Imagine being a twice divorced, middle-aged woman of average looks, shunned by relatives only to discover the most eligible bachelor in the world cannot live without you. Now imagine being that handsome, charming, shy bachelor who was taught nothing but tradition and duty in order to become a perfect King-Emperor and rule over one third of the world.
But, both of these extraordinary people had the same secret dream: To breakaway from their apparent destiny with a soul mate regardless of the cost and public outrage.
So it was that, in 1936, Britain’s King Edward VIII abdicated his throne to marry Wallis Simpson – “the woman I love” – against the violent objection of the Royal Family, the Cabinet, the dominions and the Church of England. For the following thirty-six years the iconic couple became King and Queen of international high society as the Duke and Duchess of Windsor.
This new, private account of their lives refutes history’s traditional, often scurrilous portrayal of the mysterious duo and reveals here-to-fore unknown details of their lives, illnesses and very different deaths.
Noblesse Oblige is Silvin’s fictionalized, personal description of the Duchess’ last valiant battle to protect her young protégée while he was running a famous hospital in Paris, France. The detailed memoir sits atop an easily absorbed history of both protagonists as the author rejects historians’ claim that the Duchess was a ruthless, conniving and superficial woman. Instead he validates Time Magazine‘s decision to honor her as the first Woman of the Year, who, it has been said, “out-Hollywooded Hollywood.”
Walking the rainbow is René’s fascinating and inspiring memoir about personally witnessing the origins and devastation of the AIDS pandemic.
Throughout the 1970s Richard René Silvin lead an enviable life of power and world travel because of his career in international hospital administration.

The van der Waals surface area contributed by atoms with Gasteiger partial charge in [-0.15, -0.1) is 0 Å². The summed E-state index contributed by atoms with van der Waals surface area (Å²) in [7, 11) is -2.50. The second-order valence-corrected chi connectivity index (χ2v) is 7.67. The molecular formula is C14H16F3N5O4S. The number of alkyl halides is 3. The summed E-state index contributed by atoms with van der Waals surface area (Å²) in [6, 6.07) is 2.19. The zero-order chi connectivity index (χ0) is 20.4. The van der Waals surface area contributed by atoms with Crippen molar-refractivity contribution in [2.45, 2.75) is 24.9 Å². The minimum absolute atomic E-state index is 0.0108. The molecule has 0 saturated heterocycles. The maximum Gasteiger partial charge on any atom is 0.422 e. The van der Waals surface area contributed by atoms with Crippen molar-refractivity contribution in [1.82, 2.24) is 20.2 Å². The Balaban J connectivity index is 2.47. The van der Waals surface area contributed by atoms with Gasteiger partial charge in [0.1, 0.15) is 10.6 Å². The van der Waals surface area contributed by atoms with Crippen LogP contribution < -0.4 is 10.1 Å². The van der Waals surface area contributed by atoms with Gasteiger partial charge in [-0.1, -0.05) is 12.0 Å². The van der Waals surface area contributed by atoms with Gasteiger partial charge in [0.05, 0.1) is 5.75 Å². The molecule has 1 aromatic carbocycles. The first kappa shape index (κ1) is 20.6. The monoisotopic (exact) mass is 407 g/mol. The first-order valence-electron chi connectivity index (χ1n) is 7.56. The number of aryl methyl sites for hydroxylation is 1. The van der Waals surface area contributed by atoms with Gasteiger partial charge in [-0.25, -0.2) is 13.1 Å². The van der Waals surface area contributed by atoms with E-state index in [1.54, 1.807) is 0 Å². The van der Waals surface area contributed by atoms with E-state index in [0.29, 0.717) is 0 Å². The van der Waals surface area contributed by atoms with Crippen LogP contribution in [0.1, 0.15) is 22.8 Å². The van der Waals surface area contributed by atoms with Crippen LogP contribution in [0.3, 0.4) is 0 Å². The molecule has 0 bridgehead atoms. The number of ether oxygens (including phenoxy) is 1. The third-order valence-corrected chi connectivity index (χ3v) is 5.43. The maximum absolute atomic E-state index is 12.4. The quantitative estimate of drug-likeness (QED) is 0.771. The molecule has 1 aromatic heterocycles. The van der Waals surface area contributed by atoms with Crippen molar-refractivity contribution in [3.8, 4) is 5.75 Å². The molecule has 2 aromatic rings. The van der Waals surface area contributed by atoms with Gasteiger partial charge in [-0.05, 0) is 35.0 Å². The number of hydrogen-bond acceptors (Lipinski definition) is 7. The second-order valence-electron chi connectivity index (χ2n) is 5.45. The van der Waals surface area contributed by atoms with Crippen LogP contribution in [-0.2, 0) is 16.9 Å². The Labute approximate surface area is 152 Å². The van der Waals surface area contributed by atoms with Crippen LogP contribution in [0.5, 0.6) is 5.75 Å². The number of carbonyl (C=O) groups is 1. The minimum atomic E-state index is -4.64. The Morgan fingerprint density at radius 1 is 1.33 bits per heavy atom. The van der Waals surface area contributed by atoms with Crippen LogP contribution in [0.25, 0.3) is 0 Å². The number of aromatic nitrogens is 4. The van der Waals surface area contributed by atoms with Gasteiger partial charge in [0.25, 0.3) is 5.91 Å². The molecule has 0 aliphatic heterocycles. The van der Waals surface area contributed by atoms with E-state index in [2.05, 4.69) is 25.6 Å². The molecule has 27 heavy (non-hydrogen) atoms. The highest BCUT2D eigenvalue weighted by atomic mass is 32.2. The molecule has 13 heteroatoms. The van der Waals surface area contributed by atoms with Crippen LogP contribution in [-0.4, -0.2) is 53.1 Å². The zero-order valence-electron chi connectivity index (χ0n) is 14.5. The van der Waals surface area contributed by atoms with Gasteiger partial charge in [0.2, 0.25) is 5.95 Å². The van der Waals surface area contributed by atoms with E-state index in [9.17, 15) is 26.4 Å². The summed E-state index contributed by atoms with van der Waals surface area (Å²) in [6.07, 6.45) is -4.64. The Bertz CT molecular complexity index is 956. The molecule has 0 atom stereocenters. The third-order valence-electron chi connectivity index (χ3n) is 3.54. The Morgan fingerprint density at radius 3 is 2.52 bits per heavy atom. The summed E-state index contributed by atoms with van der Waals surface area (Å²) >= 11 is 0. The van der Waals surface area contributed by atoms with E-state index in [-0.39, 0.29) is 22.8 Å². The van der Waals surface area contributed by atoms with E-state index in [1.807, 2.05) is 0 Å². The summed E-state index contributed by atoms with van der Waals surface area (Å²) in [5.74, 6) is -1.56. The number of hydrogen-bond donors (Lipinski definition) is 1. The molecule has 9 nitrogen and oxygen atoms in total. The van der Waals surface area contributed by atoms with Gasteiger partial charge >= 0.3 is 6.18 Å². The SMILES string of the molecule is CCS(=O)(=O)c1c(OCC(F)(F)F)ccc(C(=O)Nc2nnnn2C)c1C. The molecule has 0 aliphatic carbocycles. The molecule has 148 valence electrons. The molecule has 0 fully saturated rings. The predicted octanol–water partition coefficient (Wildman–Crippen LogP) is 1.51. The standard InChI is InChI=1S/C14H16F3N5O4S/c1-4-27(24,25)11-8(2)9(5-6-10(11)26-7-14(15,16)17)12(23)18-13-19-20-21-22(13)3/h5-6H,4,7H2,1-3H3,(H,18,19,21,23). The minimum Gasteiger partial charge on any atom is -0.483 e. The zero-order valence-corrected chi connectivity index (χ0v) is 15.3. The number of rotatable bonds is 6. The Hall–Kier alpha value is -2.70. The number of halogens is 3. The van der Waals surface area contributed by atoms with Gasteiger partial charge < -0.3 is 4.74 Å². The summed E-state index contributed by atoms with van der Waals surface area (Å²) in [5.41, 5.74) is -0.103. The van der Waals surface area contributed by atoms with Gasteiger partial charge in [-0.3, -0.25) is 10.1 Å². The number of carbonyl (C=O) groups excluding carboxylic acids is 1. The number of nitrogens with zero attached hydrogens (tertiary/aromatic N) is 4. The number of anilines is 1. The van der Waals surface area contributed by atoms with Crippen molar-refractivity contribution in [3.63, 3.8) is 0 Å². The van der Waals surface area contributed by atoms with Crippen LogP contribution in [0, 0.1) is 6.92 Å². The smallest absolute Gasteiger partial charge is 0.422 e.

During his childhood and early adult life, René concealed his homosexuality and married, in a futile attempt to conform. René and his wife eventually separated, which was at a time when René’s travels took him to the gay havens of New York, Los Angeles and Paris.
He discovered hints of what would become the AIDS pandemic. His story chronicles the frightening and grisly developments as thousands of young Americans experience painful and dehumanizing deaths.
Walking the Rainbow is a story of international medical discoveries and personal experiences in the years leading up to isolating HIV, including the deaths of René’s two long term partners. He reveals details of the epic negligence of world leaders who lost the opportunity to radically curb the pandemic through education.
In this beautifully illustrated, second edition of Walking the Rainbow, readers will experience first-hand the adage: All that glitters is not gold.
Richard René Silvin was born into a wealthy Franco-American family. They lived on Long Island and in the South of France. René’s father led a hedonistic life focused on travel and hunting.
For most of his first 6 years, René was placed in the care of a loving nanny on Long Island and lived in her modest home. In 1955, he was taken to Cannes, France, to live with a French governess until he could go to a Swiss boarding school the following year.
1955 – 1958
René’s father decides his sons should receive a formal European education by placing them in Swiss boarding schools. This frees up René’s father to travel with the infamous Ann Woodward, who was cleared of murdering her socialite husband in New York. René is too young to attend a reputable school, is separated from his brother, and is dropped off at La Clairière. It is a sinister looking school for very young children in picturesque Villars, Switzerland. René’s parents have not vetted the 30-student school, which turns out to be rife with cruelty, including physical and sexual abuse.
René endures his Oliver Twist-like existence. In his third year at the school, the police are called to investigate why a well-meaning maid stabs the headmaster’s wife. Act I ends with René joining his older brother, John Jacques, at Le Rosey, known as “the school for princes and kings.”